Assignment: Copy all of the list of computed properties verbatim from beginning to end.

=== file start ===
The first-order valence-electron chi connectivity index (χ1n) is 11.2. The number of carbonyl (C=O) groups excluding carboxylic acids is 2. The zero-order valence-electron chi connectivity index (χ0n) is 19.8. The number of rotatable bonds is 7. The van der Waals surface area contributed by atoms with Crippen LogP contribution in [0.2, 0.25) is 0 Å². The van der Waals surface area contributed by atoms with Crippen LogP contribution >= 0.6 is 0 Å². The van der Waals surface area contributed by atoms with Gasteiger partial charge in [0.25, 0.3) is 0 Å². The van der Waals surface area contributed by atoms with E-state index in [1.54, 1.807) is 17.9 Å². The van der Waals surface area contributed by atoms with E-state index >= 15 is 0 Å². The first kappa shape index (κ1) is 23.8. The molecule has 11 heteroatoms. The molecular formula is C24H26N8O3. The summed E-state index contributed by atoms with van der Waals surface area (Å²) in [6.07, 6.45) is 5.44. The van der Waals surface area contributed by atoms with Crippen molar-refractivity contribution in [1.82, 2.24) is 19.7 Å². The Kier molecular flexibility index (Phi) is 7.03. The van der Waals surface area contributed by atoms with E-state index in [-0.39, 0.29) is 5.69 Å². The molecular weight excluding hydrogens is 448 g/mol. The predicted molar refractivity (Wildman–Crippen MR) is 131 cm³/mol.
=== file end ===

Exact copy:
The first-order valence-electron chi connectivity index (χ1n) is 11.2. The number of carbonyl (C=O) groups excluding carboxylic acids is 2. The zero-order valence-electron chi connectivity index (χ0n) is 19.8. The number of rotatable bonds is 7. The van der Waals surface area contributed by atoms with Crippen LogP contribution in [0.2, 0.25) is 0 Å². The van der Waals surface area contributed by atoms with Crippen LogP contribution >= 0.6 is 0 Å². The van der Waals surface area contributed by atoms with Gasteiger partial charge in [0.25, 0.3) is 0 Å². The van der Waals surface area contributed by atoms with E-state index in [1.54, 1.807) is 17.9 Å². The van der Waals surface area contributed by atoms with E-state index >= 15 is 0 Å². The first kappa shape index (κ1) is 23.8. The molecule has 11 heteroatoms. The molecular formula is C24H26N8O3. The summed E-state index contributed by atoms with van der Waals surface area (Å²) in [6.07, 6.45) is 5.44. The van der Waals surface area contributed by atoms with Crippen molar-refractivity contribution in [1.82, 2.24) is 19.7 Å². The Kier molecular flexibility index (Phi) is 7.03. The van der Waals surface area contributed by atoms with E-state index in [-0.39, 0.29) is 5.69 Å². The molecular weight excluding hydrogens is 448 g/mol. The predicted molar refractivity (Wildman–Crippen MR) is 131 cm³/mol.